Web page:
In his usual embrace of ambiguity, Jesuit Fr. James Martin is now defending homosexuality by calling on a non-Christian Bible scholar. In tonight's In-Depth Report, Church Militant's Paul Murano reveals the latest defense of one unorthodox priest's anti-Catholic obsession.
Fr. James Martin, editor at large, America Magazine: "That's the way God created you. And I think every psychologist, biologist and scientist would agree on that. Certainly, LGBT people will tell you that's the way they've always felt."
Martin: "I certainly don't think the status quo we have right now is where we should be staying."
The dissident priest is now promoting an article by Amy-Jill Levine to indirectly attack Church doctrine on homosexuality. A Bible scholar and Orthodox Jew, Levine's work is devoid of supernatural faith in Catholic Tradition and Magisterial authority. Her article on interpreting Scripture is up on Martin's website, Outreach, dedicated to so-called LGBTQ issues.
Dr. Amy-Jill Levine, professor of New Testament studies, Vanderbilt University Divinity School: "I knew the text could be read in a hateful way, had been read in a hateful way, but I also knew it did not have to be read that way."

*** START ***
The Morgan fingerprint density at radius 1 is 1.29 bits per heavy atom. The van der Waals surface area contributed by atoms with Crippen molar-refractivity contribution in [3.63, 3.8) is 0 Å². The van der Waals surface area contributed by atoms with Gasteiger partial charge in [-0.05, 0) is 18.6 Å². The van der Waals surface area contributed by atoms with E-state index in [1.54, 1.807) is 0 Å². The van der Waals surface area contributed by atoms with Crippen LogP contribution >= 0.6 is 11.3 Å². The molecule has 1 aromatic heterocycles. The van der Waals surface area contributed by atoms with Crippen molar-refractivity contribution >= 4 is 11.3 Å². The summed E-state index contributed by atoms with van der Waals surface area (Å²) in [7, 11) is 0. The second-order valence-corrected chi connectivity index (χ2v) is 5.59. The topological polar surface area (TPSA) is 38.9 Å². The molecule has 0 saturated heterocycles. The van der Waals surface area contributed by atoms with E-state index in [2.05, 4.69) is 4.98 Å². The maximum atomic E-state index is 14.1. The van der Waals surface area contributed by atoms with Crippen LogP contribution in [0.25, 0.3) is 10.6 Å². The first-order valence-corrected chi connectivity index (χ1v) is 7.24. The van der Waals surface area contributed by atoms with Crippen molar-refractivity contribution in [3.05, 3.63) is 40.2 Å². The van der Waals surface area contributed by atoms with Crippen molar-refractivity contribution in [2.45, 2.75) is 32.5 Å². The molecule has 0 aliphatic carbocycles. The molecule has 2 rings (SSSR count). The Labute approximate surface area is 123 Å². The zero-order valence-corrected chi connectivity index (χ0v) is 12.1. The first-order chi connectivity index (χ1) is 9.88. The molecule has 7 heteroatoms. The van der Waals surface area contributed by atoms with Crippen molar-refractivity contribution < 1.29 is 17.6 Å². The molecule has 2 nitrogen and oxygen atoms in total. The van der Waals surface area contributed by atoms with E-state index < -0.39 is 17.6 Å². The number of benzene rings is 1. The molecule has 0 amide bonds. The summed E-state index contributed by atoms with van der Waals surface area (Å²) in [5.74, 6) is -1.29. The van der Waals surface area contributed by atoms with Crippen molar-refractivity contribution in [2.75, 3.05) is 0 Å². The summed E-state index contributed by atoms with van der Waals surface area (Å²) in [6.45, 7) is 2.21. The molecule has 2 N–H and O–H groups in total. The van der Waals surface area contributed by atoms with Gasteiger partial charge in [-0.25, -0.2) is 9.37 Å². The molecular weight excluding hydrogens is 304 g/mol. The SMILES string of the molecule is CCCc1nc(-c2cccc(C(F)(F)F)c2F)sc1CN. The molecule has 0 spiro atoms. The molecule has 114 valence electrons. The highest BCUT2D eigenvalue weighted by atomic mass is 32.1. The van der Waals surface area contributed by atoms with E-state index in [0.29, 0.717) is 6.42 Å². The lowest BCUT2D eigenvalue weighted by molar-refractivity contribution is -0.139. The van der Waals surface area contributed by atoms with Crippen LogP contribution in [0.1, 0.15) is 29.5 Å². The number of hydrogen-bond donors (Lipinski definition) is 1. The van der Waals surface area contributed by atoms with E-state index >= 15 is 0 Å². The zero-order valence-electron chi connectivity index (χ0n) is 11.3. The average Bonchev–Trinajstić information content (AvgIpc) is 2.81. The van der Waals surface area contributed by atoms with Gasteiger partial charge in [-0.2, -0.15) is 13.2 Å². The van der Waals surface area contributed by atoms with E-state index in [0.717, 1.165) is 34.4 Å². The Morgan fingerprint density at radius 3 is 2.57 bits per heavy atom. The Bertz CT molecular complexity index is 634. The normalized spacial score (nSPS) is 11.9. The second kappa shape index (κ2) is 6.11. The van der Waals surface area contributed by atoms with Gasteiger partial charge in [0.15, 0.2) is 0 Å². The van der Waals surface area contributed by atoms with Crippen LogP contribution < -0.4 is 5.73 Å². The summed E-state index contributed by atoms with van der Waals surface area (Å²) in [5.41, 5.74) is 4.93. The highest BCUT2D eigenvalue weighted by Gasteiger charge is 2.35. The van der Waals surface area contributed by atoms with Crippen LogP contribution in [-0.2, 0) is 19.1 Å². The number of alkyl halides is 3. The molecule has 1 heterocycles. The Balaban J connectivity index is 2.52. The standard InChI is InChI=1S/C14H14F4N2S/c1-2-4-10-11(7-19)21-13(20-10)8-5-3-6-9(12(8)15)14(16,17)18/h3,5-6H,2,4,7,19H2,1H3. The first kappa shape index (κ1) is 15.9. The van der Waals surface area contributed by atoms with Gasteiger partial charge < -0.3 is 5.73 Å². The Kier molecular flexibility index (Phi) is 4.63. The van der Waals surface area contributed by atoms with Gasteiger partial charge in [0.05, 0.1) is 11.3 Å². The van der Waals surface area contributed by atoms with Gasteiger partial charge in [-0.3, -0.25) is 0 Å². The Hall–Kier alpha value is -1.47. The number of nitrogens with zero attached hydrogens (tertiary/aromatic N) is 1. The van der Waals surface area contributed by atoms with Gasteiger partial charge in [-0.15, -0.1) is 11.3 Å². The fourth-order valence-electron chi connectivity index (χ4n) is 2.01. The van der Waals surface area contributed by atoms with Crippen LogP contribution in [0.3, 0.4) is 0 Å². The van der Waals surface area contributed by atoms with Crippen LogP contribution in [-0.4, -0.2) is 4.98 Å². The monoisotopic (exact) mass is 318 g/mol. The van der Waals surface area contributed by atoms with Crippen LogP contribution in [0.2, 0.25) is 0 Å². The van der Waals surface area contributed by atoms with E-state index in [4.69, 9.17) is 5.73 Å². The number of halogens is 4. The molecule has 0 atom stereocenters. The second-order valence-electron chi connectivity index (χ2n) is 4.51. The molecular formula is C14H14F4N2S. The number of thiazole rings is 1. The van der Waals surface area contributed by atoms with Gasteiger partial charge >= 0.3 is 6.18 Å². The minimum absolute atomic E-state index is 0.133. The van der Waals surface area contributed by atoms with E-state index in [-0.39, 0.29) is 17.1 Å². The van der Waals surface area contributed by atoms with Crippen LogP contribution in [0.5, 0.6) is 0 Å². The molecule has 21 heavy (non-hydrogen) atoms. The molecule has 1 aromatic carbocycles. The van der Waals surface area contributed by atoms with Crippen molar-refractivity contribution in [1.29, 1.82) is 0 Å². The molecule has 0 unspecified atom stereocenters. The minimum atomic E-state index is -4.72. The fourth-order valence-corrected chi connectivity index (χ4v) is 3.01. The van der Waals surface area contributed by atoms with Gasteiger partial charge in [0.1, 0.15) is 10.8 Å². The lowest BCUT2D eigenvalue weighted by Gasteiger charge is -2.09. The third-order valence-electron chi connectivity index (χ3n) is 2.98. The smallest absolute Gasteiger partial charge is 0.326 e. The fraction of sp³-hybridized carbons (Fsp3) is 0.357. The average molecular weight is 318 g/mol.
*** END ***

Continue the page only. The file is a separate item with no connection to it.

The pretext is that people use biblical texts to "condemn queer people." She claims historical and cultural influences may have prejudiced the biblical writers. There's no mention in the essay of Catholic doctrine on the unchangeability of natural law or the sacred authority Christ gave His Church to interpret. Instead, we're left with the opinion of one scholar who gives the impression all morality is culturally relative.
Levine: "Like any story, each reader, each generation, each church can say: 'Here's what this text means to me.'"
After Martin spoke in the Philadelphia archdiocese in 2019, Abp. Charles Chaput warned his flock, "A pattern of ambiguity in his teachings tends to undermine his stated aims, alienating people from the very support they need for authentic human flourishing."
His concern that Martin is confusing the faithful prompted him to write, "Martin does not speak with authority on behalf of the Church."
Martin: "Many Church leaders do not know many people who are LGBT, and are public about it. So what's needed is dialogue and encounter."
On the important question of chastity, Martin remarked in 2017 that homosexuals aren't obligated to be chaste because they haven't "received" the teaching on chastity.
Martin: "For a teaching to be really authoritative, it is expected that it will be received by the people of God."
Theologians and clergy not in communion with the Church tend to separate Scripture from Tradition and ignore the Magisterium. Rupturing these three aspects of divine revelation leaves only personal interpretation — a common way for Christians to rationalize sin.
Dr. Levine is a self-described "Yankee Jewish feminist." She has written about eliminating from theology so-called sexism and homophobia.